Fans, musicians benefit when artists re-record their music

In recent years, it has become increasingly popular for musicians to make the decision to re-release their old music. This trend is an innovative development in the music industry because it allows musicians to showcase their musical growth, capture the nostalgia of their old music for their fans and capitalize on the achievements of music that has already proven to be successful.

One reason that artists re-release old music is so they can demonstrate and acknowledge how far they have come in their careers musically, personally or otherwise. Forbes Magazine reported that pop artist Demi Lovato took on her re-recording project to showcase her musical evolution by shifting into the rock genre. Her album “REVAMPED,” released Sept. 15, consists of rock versions of 10 of her biggest hits, including “Heart Attack” and “Sorry Not Sorry.”

Additionally, the genre shift makes great sense for Lovato’s appeal as an artist. It not only puts a creative spin on her old music, but it could also attract a new demographic of listeners to her music.

Time Magazine reported that Taylor Swift embarked on her journey of re-recording her first six albums after her former record label sold her master recordings in 2019. Swift is using her re-recording projects to not only showcase her growth, but also to reclaim her art as her own.

 Unlike Lovato, Swift tends to stay true to the original genre and production in her re-recordings with the three “Taylor’s Version” albums she has released thus far. However, Swift has undoubtedly evolved a great deal musically since the albums were originally released upwards of a decade ago, making these new recordings uniquely her own.

Swift taking back control of her catalog allows her to both reminisce on her career while also setting the precedent that artists should have control over their art.

Another benefit of artists re-recording their music is the nostalgia it provides for longtime fans and the opportunity it gives newer fans to experience the release of the old music for the first time.

Ariana Grande’s recent re-release of her debut album “Yours Truly” to celebrate its 10-year anniversary was also made to show her gratitude to her fans for their support, Billboard reported. Leading up to the original album’s re-release Aug. 30, Grande curated a week of surprises for her fans. She answered questions on TikTok live streams, dropped previously unreleased footage and merchandise from the era and released newly filmed live performances of six songs off of the album.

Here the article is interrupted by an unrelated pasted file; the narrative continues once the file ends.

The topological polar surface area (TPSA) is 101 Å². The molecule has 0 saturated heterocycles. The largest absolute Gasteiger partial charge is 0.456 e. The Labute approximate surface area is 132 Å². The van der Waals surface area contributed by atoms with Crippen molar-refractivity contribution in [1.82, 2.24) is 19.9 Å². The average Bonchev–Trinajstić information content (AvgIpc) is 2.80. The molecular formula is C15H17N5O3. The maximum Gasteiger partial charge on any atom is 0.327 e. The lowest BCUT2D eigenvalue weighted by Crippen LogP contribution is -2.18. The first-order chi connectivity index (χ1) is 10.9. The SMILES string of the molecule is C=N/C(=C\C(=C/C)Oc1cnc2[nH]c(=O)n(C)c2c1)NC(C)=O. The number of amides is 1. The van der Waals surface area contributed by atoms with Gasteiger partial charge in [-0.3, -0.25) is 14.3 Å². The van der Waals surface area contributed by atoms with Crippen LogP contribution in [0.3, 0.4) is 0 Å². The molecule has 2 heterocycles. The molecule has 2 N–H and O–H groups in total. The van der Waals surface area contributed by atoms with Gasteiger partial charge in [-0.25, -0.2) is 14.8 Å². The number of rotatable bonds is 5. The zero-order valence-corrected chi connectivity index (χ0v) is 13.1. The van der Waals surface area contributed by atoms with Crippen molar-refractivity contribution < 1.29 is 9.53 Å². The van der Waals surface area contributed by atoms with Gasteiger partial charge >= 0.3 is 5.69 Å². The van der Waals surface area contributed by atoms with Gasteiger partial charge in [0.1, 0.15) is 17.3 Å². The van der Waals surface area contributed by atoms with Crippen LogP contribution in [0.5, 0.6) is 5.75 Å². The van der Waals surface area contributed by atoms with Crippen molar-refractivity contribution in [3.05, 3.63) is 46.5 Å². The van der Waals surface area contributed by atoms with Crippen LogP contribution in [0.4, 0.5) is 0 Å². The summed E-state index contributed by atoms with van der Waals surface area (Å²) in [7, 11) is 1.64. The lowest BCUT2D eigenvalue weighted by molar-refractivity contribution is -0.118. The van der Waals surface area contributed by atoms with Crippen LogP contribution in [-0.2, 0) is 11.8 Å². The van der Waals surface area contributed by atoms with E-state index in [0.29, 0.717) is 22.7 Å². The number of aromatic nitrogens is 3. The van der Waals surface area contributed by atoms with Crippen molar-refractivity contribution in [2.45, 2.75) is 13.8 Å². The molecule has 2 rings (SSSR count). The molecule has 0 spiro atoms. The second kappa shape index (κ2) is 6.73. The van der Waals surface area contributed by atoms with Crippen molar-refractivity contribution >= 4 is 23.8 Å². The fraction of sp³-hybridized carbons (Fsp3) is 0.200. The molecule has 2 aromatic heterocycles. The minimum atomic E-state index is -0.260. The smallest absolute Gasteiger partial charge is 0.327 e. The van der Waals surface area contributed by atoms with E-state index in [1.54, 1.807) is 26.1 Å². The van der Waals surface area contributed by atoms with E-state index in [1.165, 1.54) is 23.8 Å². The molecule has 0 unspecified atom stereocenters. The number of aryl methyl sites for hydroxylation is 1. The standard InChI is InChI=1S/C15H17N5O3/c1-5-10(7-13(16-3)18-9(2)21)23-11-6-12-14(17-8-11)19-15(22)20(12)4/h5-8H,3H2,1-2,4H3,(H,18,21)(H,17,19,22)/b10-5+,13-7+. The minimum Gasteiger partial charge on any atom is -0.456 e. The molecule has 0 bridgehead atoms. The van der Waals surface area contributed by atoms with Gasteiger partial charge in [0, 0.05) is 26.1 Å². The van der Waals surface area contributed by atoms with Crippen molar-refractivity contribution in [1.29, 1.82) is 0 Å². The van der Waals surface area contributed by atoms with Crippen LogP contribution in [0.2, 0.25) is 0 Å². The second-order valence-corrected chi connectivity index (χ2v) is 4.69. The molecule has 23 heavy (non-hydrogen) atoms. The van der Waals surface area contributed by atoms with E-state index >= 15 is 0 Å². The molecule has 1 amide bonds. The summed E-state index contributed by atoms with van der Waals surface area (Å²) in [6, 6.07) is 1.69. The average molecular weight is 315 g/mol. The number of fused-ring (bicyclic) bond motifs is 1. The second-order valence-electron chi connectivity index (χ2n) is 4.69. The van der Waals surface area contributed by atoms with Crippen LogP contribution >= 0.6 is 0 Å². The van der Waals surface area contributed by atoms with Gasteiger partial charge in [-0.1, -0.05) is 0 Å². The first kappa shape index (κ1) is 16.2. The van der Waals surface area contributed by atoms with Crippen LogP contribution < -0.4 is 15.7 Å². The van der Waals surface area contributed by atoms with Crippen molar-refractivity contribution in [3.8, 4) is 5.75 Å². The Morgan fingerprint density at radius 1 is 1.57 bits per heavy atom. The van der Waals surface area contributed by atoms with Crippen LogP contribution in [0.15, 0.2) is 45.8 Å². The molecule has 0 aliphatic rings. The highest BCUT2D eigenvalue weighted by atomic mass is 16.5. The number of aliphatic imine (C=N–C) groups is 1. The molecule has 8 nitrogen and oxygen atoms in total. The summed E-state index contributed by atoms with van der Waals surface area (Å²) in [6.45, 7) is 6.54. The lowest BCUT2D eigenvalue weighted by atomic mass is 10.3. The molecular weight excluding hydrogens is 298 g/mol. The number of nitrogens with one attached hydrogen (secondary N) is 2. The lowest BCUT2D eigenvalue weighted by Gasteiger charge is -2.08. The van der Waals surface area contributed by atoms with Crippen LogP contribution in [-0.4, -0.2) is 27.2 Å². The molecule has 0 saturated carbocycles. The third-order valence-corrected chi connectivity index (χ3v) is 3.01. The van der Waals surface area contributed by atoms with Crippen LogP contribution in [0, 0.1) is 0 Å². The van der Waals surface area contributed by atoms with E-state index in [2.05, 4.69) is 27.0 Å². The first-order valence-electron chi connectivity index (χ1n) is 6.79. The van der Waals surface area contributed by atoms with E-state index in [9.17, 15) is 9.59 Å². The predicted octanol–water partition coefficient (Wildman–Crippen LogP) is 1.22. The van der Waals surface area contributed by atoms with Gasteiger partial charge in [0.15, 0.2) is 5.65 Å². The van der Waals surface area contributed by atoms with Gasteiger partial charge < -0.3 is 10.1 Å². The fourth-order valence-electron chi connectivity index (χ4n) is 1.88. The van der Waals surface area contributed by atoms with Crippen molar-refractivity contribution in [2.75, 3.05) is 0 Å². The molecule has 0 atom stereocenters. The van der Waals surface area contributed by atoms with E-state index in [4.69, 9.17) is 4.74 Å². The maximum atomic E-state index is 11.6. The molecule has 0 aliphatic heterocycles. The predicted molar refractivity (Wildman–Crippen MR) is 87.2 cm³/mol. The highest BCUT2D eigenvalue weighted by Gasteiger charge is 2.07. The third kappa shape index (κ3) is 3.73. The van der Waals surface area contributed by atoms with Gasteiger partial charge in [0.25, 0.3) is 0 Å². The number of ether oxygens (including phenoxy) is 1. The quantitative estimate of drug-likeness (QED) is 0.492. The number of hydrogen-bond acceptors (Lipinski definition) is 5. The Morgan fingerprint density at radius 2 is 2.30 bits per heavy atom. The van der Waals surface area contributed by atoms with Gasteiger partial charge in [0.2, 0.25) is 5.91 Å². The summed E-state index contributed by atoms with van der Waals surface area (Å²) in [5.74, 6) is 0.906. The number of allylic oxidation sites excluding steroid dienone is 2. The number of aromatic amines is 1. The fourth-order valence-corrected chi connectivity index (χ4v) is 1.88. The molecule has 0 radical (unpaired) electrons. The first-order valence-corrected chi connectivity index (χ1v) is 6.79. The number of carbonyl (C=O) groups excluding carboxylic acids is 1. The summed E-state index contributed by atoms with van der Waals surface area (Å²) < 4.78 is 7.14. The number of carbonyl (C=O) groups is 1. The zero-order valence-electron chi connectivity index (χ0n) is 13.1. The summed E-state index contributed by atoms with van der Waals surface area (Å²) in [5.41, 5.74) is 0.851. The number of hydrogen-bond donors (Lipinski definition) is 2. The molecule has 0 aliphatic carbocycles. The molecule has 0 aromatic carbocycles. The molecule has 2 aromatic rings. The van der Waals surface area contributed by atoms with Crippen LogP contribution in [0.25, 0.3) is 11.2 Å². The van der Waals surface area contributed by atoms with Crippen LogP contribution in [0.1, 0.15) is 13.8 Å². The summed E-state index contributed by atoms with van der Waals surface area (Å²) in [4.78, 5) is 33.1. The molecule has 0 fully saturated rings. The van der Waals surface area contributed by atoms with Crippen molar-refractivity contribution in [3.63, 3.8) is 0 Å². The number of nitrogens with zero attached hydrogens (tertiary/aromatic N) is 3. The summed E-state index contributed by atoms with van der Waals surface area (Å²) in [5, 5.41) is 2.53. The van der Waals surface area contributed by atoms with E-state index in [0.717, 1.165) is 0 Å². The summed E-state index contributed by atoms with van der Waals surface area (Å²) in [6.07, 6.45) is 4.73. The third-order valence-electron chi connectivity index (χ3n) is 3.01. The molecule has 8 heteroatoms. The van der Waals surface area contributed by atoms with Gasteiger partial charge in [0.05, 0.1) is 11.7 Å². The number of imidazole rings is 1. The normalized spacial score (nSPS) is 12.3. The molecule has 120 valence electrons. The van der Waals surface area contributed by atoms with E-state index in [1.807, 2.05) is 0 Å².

While some may argue that re-recording old music is a lazy way for artists to make money, it is actually a brilliant business move that is nothing but beneficial for artists and their fans. 

For example, Billboard reported the differences in the sales of Swift’s original albums compared to their re-released “Taylor’s Version” albums. “Fearless (Taylor’s Version)” (April 2021) sold approximately 696,000 more copies and “Red (Taylor’s Version)” (Nov. 2021) sold 905,000 more copies than their respective original recordings since the time of their re-release. With the increased streams and sales of album-specific merchandise, re-recording her music has definitely proven to be financially smart for Swift.

The concept of musicians re-recording their music is an opportunity for artists to reclaim and evolve their art while also allowing fans to experience artists’ beloved music for a second time. 

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Grace Kay
Gracie Kay is a junior at Bexley High School and a reporter for The Torch. Outside of Torch, she is a member of Vocal Ensemble, Key Club, Environmental Club, and participates in the school’s theatre program.